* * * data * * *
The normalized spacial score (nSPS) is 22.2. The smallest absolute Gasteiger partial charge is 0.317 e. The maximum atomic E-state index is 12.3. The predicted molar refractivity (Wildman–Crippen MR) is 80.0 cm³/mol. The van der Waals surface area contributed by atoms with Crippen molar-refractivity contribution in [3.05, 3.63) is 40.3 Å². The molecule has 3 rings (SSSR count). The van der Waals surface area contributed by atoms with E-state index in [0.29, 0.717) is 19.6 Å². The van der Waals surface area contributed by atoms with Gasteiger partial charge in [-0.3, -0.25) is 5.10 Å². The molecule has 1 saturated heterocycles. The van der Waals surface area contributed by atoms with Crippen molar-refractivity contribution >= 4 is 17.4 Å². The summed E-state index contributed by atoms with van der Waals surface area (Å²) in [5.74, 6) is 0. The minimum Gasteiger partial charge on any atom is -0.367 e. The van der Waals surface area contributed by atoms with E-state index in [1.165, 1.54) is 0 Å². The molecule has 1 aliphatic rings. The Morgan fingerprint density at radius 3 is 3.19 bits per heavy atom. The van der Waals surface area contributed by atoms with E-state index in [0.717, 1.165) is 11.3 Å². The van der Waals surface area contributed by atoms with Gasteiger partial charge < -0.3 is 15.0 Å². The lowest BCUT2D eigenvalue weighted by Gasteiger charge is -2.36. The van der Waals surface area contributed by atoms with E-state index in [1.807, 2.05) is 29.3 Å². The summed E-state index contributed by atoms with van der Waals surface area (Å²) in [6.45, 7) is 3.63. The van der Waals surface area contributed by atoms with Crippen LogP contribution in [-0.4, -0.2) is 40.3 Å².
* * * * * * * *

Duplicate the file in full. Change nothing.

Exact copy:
The normalized spacial score (nSPS) is 22.2. The smallest absolute Gasteiger partial charge is 0.317 e. The maximum atomic E-state index is 12.3. The predicted molar refractivity (Wildman–Crippen MR) is 80.0 cm³/mol. The van der Waals surface area contributed by atoms with Crippen molar-refractivity contribution in [3.05, 3.63) is 40.3 Å². The molecule has 3 rings (SSSR count). The van der Waals surface area contributed by atoms with E-state index in [0.29, 0.717) is 19.6 Å². The van der Waals surface area contributed by atoms with Gasteiger partial charge in [-0.3, -0.25) is 5.10 Å². The molecule has 1 saturated heterocycles. The van der Waals surface area contributed by atoms with Crippen molar-refractivity contribution >= 4 is 17.4 Å². The summed E-state index contributed by atoms with van der Waals surface area (Å²) in [5.74, 6) is 0. The minimum Gasteiger partial charge on any atom is -0.367 e. The van der Waals surface area contributed by atoms with E-state index in [1.165, 1.54) is 0 Å². The molecule has 1 aliphatic rings. The Morgan fingerprint density at radius 3 is 3.19 bits per heavy atom. The van der Waals surface area contributed by atoms with E-state index in [0.717, 1.165) is 11.3 Å². The van der Waals surface area contributed by atoms with Gasteiger partial charge < -0.3 is 15.0 Å². The lowest BCUT2D eigenvalue weighted by Gasteiger charge is -2.36. The van der Waals surface area contributed by atoms with E-state index in [1.807, 2.05) is 29.3 Å². The summed E-state index contributed by atoms with van der Waals surface area (Å²) in [6.45, 7) is 3.63. The van der Waals surface area contributed by atoms with Crippen LogP contribution in [-0.4, -0.2) is 40.3 Å².